A) 1 tablespoon of unscented chlorine bleach per quart of water
B) 1 teaspoon of unscented chlorine bleach per gallon of water
C) 1 tablespoon of unscented chlorine bleach per gallon of water
D) 1 teaspoon of unscented chlorine bleach per two gallons of water
Question 6: Essay question: You accidentally left some canned goods in your garage, and you found the cans swollen and the contents solidly frozen. What should you do?
Here are the answers: 1. B; 2. A; 3. D; 4. A, B, C, D; 5. C; 6. Inspect the cans. If the seams of the can are rusted or burst, throw the cans away in a place where no human or animal will consume the food. Do not taste the contents. If the cans are swollen and the can damage was caused by the freezing, place the cans in the refrigerator to thaw. If the product looks and/or smells normal, thoroughly cook the contents right away by boiling for 10 to 20 minutes. Products then can be refrigerated or frozen for later use.
See https://www.ag.ndsu.edu/food for more recipes and food safety information.
See https://tinyurl.com/apvpru9z for more information from the USDA about food safety during emergencies.
Spring is on the way, and that often means organizing and cleaning kitchen cupboards and appliances. Check your cupboards, refrigerator and freezer for some ingredients to make this delicious main dish meal.
Cilantro Lime Steak Fajitas
Cilantro Lime Marinade
1 cup cilantro, chopped
1 tablespoon garlic, minced
2 tablespoons olive oil
2 teaspoons dried onions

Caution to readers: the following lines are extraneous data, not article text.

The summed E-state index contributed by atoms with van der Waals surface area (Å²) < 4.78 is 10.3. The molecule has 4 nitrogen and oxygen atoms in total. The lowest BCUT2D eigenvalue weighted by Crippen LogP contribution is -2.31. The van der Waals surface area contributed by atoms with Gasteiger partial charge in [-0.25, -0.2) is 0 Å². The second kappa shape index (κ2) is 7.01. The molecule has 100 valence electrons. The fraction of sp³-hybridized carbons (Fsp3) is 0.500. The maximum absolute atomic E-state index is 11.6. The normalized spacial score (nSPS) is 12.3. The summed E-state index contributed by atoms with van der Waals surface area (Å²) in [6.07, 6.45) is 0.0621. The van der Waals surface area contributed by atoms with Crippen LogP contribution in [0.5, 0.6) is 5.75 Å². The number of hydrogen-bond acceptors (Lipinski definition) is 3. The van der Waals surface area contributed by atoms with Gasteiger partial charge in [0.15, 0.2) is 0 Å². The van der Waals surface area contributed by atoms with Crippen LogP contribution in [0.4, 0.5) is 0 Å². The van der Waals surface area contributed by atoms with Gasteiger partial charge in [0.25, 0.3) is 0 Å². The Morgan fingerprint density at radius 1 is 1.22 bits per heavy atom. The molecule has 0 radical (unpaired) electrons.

3 limes, zest and juice
1 1/2 pounds flank steak, trimmed (or other beef steak)
Salt and pepper to taste
1 medium red onion, sliced
3 bell peppers, sliced
Seasoning for Vegetables:
2 tablespoons olive oil
1/2 teaspoon garlic powder
1/2 teaspoon onion powder
1/2 teaspoon chili powder
1/2 teaspoon cumin
1/2 teaspoon smoked paprika
To make the marinade, add cilantro, garlic, onions and olive oil to a bowl. Zest the limes, squeeze juice into mix and whisk together. Add the steak to a zip-top plastic bag, pour cilantro mix over the steak and seal the bag. Turn the bag repeatedly to make sure the steak is covered evenly with marinade. Place in refrigerator to marinate for at least one hour.
Preheat oven to 450 F. Take meat out of refrigerator 30 minutes prior to cooking. Slice onions and pepper and add to a bowl with all the vegetable seasoning; mix well. Using a large sheet pan, lay the steak in the middle and spread vegetables around the beef. Cook for 13 minutes, then broil on high for two minutes. After broiling, remove from oven and allow to rest for five minutes before slicing. When slicing, cut against the grain. Serve with whole-grain tortillas and your favorite fajita toppings.
Makes six servings. Each serving has 350 calories, 19 grams fat, 33 grams protein, 10 grams carbohydrate, 3 grams fiber and 75 milligrams sodium.
(Julie Garden-Robinson is a North Dakota State University Extension food and nutrition specialist and professor in the Department of Health, Nutrition and Exercise Sciences. Follow her on Twitter @jgardenrobinson.)